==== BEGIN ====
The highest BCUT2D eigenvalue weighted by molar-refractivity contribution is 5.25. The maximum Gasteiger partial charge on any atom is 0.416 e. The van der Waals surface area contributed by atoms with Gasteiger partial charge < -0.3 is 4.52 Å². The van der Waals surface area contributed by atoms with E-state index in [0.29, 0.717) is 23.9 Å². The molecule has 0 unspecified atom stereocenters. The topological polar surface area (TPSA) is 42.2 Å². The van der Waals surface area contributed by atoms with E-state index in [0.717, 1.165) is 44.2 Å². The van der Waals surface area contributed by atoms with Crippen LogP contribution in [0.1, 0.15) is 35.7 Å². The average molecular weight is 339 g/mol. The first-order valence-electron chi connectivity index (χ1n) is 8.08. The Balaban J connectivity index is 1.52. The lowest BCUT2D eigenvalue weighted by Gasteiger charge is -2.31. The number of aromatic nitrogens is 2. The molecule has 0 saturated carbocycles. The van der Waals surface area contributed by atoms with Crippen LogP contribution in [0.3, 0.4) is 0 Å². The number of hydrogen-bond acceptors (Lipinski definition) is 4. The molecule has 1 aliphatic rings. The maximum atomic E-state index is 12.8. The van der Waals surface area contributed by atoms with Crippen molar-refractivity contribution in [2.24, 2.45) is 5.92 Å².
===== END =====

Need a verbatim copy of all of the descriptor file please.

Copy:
The highest BCUT2D eigenvalue weighted by molar-refractivity contribution is 5.25. The maximum Gasteiger partial charge on any atom is 0.416 e. The van der Waals surface area contributed by atoms with Gasteiger partial charge < -0.3 is 4.52 Å². The van der Waals surface area contributed by atoms with E-state index in [0.29, 0.717) is 23.9 Å². The molecule has 0 unspecified atom stereocenters. The topological polar surface area (TPSA) is 42.2 Å². The van der Waals surface area contributed by atoms with E-state index in [0.717, 1.165) is 44.2 Å². The van der Waals surface area contributed by atoms with Crippen LogP contribution in [0.1, 0.15) is 35.7 Å². The average molecular weight is 339 g/mol. The first-order valence-electron chi connectivity index (χ1n) is 8.08. The Balaban J connectivity index is 1.52. The lowest BCUT2D eigenvalue weighted by Gasteiger charge is -2.31. The number of aromatic nitrogens is 2. The molecule has 0 saturated carbocycles. The van der Waals surface area contributed by atoms with Crippen LogP contribution in [0.3, 0.4) is 0 Å². The number of hydrogen-bond acceptors (Lipinski definition) is 4. The molecule has 1 aliphatic rings. The maximum atomic E-state index is 12.8. The van der Waals surface area contributed by atoms with Crippen molar-refractivity contribution in [2.24, 2.45) is 5.92 Å².